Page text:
Gaensly Joseph Fed J wrote:
@petra unfortunately.. It's true.
yeah. Insane. Completely insane.
Don't do that.
Clients who value your skills that little will treat you according to the value you put on yourself.
And if you do a good job, you train people to think that it's a reasonable amount to pay.
That then becomes a vicious circle.
If you don't value your work you can't expect clients to do so either, but doing stuff like that hurts the whole platform, because if you are not part of the solution you become part of the problem.
What's the price for 490 pages?
What should the price be for 490 pages?
I learned on Upwork that I should set my rate per 100 words then set a fee based on the number of words requested.
Is there an article on negotiating prices on Upwork? I am certain the traffic on that post will hit the skies.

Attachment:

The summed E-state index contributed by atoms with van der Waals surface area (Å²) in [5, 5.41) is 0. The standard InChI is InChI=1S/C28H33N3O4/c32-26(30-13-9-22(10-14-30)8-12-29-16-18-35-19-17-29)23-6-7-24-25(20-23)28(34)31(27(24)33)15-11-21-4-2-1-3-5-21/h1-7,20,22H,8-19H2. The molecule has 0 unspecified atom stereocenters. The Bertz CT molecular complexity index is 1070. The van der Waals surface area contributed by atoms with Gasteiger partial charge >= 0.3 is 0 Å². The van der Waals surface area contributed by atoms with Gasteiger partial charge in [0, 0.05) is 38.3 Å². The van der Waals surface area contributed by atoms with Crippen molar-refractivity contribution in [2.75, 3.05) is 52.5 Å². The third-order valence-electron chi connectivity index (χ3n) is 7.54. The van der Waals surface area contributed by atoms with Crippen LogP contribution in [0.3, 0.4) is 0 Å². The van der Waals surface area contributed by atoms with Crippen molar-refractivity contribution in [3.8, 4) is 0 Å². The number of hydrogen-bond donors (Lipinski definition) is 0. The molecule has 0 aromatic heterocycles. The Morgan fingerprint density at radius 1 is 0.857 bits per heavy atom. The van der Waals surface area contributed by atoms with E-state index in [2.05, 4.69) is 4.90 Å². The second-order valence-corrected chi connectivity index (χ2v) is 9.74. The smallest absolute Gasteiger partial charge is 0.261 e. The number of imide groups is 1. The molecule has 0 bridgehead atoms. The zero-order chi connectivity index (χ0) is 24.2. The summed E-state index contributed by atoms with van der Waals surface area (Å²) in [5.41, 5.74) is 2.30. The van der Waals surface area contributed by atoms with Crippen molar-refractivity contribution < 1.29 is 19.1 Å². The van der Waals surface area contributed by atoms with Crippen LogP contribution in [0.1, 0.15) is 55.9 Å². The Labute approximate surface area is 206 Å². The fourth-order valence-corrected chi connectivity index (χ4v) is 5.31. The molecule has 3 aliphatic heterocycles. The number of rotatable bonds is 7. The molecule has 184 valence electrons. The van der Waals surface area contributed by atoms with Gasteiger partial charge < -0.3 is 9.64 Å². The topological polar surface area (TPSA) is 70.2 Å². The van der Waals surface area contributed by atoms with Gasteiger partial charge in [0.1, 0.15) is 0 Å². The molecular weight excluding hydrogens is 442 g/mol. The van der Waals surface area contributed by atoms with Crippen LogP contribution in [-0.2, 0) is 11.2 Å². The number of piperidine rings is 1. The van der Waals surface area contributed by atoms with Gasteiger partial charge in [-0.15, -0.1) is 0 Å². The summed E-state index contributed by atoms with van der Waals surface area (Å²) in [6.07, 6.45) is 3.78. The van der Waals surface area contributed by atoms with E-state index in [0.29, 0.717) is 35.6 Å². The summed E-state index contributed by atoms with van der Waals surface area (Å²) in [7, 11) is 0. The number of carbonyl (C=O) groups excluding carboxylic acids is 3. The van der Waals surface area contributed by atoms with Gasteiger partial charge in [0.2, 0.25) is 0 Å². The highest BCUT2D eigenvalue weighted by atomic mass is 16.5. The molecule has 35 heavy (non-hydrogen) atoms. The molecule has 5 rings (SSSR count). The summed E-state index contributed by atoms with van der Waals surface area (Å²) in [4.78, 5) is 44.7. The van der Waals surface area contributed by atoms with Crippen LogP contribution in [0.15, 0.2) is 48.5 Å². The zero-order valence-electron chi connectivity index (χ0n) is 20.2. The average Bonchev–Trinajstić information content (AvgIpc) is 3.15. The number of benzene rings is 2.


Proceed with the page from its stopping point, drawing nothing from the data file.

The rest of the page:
- What should the price be for 490 pages?
There are too many variables for anyone to be able to answer that. But it will certainly be higher than the $0.92 per page quoted in the OP.
- I learned on Upwork that I should set my rate per 100 words then set a fee based on the number of words requested.
That's a good starting point. But 100 words that you can write off the top of your head while sipping a coffee may not be worth as much as 100 words that you write after spending several hours researching it.
Or that 100 words you write off the top of your head may be worth far more than someone else's 100 words because you're a proven expert in that thing. Especially if that thing is obscure.
Lynn H wrote:
Upwork will definitely defend the client. You should not waste any more time on this. Just chalk it up to experience.
Upwork doesn't "defend" anyone.
- For hourly contracts, Upwork pays the freelancer if payment protection conditions were met—these are mostly the freelancer's responsibility, although they include the client's having a verified payment method on file, which it is the freelancer's responsibility to confirm.
- On fixed-price contracts, Upwork as escrow agent is prohibited by law from rendering a judgment on the substance of a dispute. That is why it refers the disputing parties to each other, and suggests they settle. If either party is unresponsive to a dispute, the other wins by default.